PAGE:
Unless you have a strong trust in Daryl (remember, you can’t talk to him), you will be sitting in your room thinking that Daryl is going to try to get the best outcome he can possibly get. Looking at the payoff matrix, you’ll see the scenario that offers that is for Daryl to confess to the armed robbery. But, if he does that, and you don’t, then you’ll end up with TEN YEARS! Clearly, if he confesses you should also confess. Well, what if Daryl denies? In this case it’s your best interest still to confess because you will end up with one year. Thus, regardless of what Daryl does, your best (most rational choice) is to confess (by the way, this is the same for Daryl!). Continue reading

Please Ignore the Racist In Front of the Curtain

Sterling and Bundy certainly said some horribly racist stuff. In this article, Bridget Welch argues that while what they said is horribly bad, the attention we pay to these acts is just a farce that allows the real racism to continue unchecked behind the scenes.

I don’t follow the sports. I can honestly say that I would have had no idea what city had a team named the Clippers (I’m not sure if I would have been able to name the sport) prior to the big racist meltdown Donald Sterling, the team’s owner, had when his girlfriend was seen at a game with a black man. I’m not going to get into the meltdown. It’s all over the internet for your listening … pleasure?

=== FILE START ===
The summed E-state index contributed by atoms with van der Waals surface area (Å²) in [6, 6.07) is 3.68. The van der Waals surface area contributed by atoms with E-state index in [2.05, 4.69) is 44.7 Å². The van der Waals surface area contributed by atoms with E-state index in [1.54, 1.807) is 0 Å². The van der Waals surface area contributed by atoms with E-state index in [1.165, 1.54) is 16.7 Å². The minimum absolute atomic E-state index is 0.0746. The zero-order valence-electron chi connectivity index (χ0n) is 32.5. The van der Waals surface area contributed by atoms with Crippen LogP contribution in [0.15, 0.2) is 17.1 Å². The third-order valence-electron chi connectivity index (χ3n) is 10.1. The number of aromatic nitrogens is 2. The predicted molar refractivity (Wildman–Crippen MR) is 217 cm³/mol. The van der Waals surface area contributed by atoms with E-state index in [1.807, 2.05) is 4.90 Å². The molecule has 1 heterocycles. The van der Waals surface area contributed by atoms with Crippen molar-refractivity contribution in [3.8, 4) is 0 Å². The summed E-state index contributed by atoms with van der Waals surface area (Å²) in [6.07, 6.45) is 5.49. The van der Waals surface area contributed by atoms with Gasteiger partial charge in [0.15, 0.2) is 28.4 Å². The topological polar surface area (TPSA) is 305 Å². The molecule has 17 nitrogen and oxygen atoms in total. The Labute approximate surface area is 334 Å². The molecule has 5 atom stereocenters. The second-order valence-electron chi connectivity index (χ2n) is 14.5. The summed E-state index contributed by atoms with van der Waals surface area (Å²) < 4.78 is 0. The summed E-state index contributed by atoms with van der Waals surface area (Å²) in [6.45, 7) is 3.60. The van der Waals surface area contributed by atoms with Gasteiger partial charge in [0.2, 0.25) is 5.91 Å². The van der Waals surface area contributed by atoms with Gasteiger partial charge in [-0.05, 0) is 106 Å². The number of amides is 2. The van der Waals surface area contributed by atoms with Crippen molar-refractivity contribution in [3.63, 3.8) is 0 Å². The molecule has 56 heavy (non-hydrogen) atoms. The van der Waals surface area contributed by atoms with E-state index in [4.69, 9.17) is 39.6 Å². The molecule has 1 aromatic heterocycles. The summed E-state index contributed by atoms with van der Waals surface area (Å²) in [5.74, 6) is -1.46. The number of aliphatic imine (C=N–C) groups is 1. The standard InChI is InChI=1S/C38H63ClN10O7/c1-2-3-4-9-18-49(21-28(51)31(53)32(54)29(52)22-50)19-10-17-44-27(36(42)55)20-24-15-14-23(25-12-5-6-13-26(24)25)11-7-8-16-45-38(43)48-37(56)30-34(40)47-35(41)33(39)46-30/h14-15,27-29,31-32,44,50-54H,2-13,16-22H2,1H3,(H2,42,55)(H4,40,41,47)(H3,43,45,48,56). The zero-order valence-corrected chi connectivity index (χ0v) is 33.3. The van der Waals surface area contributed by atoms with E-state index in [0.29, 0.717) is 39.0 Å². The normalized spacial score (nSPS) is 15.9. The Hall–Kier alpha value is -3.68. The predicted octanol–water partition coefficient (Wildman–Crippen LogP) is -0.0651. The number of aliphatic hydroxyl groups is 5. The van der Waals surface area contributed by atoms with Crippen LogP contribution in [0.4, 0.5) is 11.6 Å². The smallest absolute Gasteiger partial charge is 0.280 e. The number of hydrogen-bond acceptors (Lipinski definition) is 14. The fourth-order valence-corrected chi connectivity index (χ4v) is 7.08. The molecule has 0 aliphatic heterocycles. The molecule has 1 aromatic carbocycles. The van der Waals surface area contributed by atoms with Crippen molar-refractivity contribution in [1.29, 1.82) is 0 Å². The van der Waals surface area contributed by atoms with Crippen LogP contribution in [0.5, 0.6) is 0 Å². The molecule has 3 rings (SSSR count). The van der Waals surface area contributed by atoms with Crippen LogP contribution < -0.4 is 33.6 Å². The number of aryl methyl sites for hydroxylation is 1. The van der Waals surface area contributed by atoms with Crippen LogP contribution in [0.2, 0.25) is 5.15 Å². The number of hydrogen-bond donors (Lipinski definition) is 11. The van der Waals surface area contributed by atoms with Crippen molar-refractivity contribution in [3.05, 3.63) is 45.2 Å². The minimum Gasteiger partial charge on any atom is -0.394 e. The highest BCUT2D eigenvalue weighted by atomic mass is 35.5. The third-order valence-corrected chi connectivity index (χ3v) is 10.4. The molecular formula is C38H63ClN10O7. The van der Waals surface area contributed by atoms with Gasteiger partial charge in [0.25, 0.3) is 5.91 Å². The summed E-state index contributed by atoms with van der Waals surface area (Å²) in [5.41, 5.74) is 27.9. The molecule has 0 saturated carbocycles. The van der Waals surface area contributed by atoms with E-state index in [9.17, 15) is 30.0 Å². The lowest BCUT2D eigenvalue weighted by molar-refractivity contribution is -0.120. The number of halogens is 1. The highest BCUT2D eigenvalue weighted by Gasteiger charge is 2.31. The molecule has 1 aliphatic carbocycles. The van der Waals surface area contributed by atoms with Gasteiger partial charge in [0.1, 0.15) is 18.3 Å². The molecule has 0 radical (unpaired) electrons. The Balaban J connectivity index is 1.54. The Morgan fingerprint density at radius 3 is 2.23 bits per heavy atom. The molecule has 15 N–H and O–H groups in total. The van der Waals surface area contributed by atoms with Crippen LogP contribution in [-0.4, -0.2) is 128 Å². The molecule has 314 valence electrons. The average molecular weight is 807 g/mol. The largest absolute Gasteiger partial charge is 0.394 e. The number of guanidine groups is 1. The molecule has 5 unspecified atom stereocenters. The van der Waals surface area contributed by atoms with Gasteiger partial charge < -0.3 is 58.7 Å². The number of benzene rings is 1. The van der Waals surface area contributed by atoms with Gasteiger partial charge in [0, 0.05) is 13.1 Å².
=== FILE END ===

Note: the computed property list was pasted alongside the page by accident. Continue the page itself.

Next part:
I do, however, closely follow grazing rights and am currently kicking butt in my fantasy public land use league with Cliven Bundy as an early pick. If that sentence made no sense to you it is because it’s one part dry humor and another part about illegal grazing of cattle which most Americans spend about 0% of their life thinking about. However, Cliven Bundy probably rings a bell because of his recent racist spiel that was cycled fairly often on all of the news channels.

Both men made comments that show attitude towards Blacks that can be traced directly back to our justifications for slavery. Sterling talks about how he takes care of his black players, evidently “giving” them cars and putting meals on their tables — I guess what he means is that he does this when they otherwise would not be able to support themselves. Bundy gets right to the point with his claims that Blacks would be better off back in the fields picking cotton because at least then they wouldn’t be asking for handouts. Both men are recycling the same tired tropes of the “happy” slave who relied upon the Master to provide for them and were content with their lot in life as long as they had a little rest and watermelon.

Please do not misunderstand as this post goes forward. What both of these men said was foul, highly problematic, and shows how much the historical creation and content of stereotypes still lingers. And I was happy to see all of the civil action in response. The problem is, the focus on these men is skewed towards paying attention to some stupid stuff someone said rather than the larger issues that actually perpetuate racism in American society.